Two cars in the driveway doesn’t translate into two people in the house. The protective sweep of defendant’s house was unreasonable because the officers identified no facts at all to indicate a reasonable belief someone else was there: no sounds of others, no safety concerns, not anything testified to. [Buie is based on reasonable suspicion of the possibility of others, and the two car rationale seems a post hoc rationalization.] State v. Byrd, 2017-Ohio-6903, 2017 Ohio App. LEXIS 3001 (2d Dist. July 21, 2017):
[*P31] The common thread across the testimony of the three police officers is that none of them were aware of the presence of any other individuals in the house other than Nason. At the time of the warrantless entry, none of the officers knew who resided at 1641 South Smithville. In fact, the State stipulated at the suppression hearing that at the time of the arrest of Nason, the Dayton Police had no idea that Byrd was living at 1641 South Smithville Road. Id. at 41-42. Further, none of the officers heard any activity or sounds coming from inside of the house while the house was surrounded and did not see anyone enter or leave the house other than when Nason attempted to escape out a window in the back of the house. The facts before us are consistent with the facts in Sharpe and McLemore where there was lacking any facts that would permit the officers to form a reasonable and articulable belief that other persons were in the home and that these persons posed a danger to the officers or needed assistance.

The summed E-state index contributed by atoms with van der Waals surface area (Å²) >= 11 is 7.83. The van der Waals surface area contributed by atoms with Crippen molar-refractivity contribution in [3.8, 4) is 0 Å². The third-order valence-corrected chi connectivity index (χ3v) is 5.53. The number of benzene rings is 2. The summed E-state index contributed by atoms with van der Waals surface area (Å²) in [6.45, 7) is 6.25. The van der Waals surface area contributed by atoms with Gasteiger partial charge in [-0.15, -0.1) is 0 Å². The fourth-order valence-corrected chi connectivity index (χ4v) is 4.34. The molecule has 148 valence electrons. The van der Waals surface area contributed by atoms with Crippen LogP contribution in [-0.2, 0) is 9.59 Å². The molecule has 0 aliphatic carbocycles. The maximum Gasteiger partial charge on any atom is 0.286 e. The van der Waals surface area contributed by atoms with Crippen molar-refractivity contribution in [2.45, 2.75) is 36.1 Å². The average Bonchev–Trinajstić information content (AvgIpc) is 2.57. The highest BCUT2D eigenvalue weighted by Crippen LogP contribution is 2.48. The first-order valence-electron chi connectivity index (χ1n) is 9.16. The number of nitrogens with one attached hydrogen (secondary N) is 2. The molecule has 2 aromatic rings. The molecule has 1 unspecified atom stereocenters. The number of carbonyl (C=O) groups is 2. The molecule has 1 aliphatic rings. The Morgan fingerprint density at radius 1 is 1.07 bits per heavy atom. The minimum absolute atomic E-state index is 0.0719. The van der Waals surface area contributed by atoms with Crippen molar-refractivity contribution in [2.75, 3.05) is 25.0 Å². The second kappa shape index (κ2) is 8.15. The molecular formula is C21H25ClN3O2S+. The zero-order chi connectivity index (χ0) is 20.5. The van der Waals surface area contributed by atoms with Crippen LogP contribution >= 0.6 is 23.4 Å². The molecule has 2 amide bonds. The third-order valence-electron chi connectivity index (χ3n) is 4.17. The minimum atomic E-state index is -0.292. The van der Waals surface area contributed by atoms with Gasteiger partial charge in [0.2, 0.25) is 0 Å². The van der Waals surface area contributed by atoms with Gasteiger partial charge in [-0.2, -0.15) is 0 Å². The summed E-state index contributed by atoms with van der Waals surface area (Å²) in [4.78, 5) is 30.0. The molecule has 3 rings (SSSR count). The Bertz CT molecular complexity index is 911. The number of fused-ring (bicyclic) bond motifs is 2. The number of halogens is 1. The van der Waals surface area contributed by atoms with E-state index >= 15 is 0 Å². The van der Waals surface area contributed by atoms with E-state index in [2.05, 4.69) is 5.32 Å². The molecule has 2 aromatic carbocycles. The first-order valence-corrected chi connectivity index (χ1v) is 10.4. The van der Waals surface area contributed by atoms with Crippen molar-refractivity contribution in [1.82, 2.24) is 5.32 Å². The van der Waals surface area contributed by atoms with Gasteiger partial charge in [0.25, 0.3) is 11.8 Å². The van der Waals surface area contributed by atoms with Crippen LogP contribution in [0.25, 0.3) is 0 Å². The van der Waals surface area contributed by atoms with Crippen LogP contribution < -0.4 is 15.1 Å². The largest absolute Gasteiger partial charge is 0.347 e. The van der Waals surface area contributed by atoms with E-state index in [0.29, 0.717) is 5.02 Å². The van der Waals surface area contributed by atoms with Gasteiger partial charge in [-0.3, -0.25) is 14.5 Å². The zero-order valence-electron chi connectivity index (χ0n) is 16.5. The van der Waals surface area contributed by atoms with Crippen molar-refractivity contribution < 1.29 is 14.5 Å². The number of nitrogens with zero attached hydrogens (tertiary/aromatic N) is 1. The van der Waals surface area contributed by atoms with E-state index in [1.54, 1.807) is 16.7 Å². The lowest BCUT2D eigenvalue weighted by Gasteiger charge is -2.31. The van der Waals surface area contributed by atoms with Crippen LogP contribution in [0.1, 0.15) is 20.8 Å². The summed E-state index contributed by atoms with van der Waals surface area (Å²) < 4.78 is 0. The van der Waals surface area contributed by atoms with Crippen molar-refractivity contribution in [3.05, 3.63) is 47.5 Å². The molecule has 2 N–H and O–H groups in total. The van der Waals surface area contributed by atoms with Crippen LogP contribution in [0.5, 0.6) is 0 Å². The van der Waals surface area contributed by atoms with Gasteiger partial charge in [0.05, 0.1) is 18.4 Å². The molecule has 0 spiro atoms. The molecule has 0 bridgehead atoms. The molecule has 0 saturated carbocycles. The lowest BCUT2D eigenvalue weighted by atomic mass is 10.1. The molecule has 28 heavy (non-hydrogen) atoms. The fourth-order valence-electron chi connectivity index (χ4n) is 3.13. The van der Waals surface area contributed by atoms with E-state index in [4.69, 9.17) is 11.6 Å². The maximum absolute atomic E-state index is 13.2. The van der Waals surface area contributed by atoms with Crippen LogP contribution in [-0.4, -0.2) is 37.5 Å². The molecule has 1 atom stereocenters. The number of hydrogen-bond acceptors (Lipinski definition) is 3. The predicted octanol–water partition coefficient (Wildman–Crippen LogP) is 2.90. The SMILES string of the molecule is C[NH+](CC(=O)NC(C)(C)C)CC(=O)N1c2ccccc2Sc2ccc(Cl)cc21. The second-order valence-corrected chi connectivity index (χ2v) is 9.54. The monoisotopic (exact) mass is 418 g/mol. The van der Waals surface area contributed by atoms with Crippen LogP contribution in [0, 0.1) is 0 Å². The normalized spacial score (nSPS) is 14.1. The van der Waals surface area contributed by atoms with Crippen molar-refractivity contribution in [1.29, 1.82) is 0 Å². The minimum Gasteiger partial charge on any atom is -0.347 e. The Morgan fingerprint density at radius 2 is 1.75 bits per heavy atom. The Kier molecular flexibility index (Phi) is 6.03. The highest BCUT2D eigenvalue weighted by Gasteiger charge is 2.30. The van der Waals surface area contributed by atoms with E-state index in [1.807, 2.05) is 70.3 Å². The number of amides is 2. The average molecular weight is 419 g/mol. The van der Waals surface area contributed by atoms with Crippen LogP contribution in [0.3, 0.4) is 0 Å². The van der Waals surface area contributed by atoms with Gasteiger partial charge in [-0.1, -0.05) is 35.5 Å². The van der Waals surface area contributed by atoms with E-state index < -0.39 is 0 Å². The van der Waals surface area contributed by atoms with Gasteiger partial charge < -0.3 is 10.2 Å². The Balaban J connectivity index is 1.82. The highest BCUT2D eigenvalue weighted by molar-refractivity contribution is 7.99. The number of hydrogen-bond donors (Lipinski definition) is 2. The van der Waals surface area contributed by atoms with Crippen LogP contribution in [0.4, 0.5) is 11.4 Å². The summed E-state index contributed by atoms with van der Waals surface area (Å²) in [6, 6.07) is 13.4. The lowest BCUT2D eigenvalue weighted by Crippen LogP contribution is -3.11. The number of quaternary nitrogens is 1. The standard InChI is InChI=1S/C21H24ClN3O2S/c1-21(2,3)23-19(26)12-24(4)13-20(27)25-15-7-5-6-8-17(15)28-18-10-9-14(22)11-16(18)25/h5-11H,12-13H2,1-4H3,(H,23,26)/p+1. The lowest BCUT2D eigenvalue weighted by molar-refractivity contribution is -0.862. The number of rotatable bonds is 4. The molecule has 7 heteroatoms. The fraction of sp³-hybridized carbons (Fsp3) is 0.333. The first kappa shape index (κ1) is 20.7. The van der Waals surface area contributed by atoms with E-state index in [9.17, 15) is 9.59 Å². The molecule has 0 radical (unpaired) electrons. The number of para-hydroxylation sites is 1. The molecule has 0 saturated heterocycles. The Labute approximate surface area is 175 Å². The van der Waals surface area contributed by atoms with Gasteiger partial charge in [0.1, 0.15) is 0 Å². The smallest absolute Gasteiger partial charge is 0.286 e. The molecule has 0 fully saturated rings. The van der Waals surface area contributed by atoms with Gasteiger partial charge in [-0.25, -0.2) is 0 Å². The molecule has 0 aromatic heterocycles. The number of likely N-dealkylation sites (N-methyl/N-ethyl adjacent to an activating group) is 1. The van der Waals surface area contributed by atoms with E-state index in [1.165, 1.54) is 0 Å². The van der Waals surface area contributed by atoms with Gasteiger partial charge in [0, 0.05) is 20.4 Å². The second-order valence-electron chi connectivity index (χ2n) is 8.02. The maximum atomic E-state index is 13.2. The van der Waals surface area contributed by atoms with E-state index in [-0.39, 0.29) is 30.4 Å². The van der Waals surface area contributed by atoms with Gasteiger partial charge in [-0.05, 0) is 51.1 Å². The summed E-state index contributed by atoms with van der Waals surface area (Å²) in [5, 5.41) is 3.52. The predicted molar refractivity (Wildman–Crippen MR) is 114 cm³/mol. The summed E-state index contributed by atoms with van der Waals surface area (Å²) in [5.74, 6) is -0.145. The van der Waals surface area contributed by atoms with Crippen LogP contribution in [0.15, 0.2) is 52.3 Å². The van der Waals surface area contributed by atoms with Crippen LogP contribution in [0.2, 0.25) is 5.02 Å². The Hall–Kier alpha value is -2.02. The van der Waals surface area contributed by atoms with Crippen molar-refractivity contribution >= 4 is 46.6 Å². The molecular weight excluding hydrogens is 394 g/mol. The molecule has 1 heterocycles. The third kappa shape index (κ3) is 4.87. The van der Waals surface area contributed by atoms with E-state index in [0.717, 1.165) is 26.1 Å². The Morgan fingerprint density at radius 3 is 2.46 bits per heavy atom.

[*P32] The trial court relied heavily on the fact that there were two cars in the driveway and that the officers were not aware of any connection between Nason and the house to infer that there was a “significant possibility that the individuals who lived at the home were present.” Dkt. 21, p. 6. But this finding is inconsistent with the testimony of the police officers, as none of the officers testified that the two cars led them to believe there were other individuals inside the house. In fact, the officers testified that they were not aware of anyone being inside the house with Nason and that they did not see or hear any activity inside the house. Accordingly, their testimony is consistent with conducting a protective sweep as a matter of course rather than doing so due to any heightened safety concerns derived from particular observations or information the officers obtained after arriving at 1641 South Smithville Road. “Clearly, Buie requires more than ignorance or a constant assumption that more than one person is present in a residence.” United States v. Archibald, 589 F.3d 289, 300 (6th Cir.2009). “In fact, allowing the police to conduct protective sweeps whenever they do not know whether anyone else is inside a home creates an incentive for the police to stay ignorant as to whether or not anyone else is inside a house in order to conduct a protective sweep.” Id. Further, “an overly generous application of the ‘protective sweep’ exception could swallow the presumptive rule against warrantless searches of houses.” United States v. Barone, 721 F. Supp.2d 261, 275 (S.D.N.Y.2010).